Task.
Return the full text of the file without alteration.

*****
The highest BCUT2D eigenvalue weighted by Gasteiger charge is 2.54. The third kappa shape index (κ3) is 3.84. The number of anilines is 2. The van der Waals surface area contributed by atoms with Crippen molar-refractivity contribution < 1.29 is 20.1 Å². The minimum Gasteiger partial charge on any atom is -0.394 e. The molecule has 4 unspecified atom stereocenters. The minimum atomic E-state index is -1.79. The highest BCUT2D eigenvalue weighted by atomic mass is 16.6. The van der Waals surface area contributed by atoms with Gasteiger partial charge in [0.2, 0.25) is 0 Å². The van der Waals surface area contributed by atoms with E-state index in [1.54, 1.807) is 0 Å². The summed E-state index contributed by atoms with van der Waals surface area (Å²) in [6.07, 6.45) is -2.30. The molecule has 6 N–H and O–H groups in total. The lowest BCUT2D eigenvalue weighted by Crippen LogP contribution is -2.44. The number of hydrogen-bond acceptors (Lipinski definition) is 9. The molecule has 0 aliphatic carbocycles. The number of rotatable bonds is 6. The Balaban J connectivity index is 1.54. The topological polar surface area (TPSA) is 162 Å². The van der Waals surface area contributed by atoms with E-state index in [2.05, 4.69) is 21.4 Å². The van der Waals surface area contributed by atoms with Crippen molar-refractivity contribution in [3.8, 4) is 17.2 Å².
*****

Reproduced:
The highest BCUT2D eigenvalue weighted by Gasteiger charge is 2.54. The third kappa shape index (κ3) is 3.84. The number of anilines is 2. The van der Waals surface area contributed by atoms with Crippen molar-refractivity contribution < 1.29 is 20.1 Å². The minimum Gasteiger partial charge on any atom is -0.394 e. The molecule has 4 unspecified atom stereocenters. The minimum atomic E-state index is -1.79. The highest BCUT2D eigenvalue weighted by atomic mass is 16.6. The van der Waals surface area contributed by atoms with Gasteiger partial charge in [0.2, 0.25) is 0 Å². The van der Waals surface area contributed by atoms with E-state index in [1.54, 1.807) is 0 Å². The summed E-state index contributed by atoms with van der Waals surface area (Å²) in [6.07, 6.45) is -2.30. The molecule has 6 N–H and O–H groups in total. The lowest BCUT2D eigenvalue weighted by Crippen LogP contribution is -2.44. The number of hydrogen-bond acceptors (Lipinski definition) is 9. The molecule has 0 aliphatic carbocycles. The number of rotatable bonds is 6. The Balaban J connectivity index is 1.54. The topological polar surface area (TPSA) is 162 Å². The van der Waals surface area contributed by atoms with E-state index in [2.05, 4.69) is 21.4 Å². The van der Waals surface area contributed by atoms with Crippen molar-refractivity contribution in [3.8, 4) is 17.2 Å².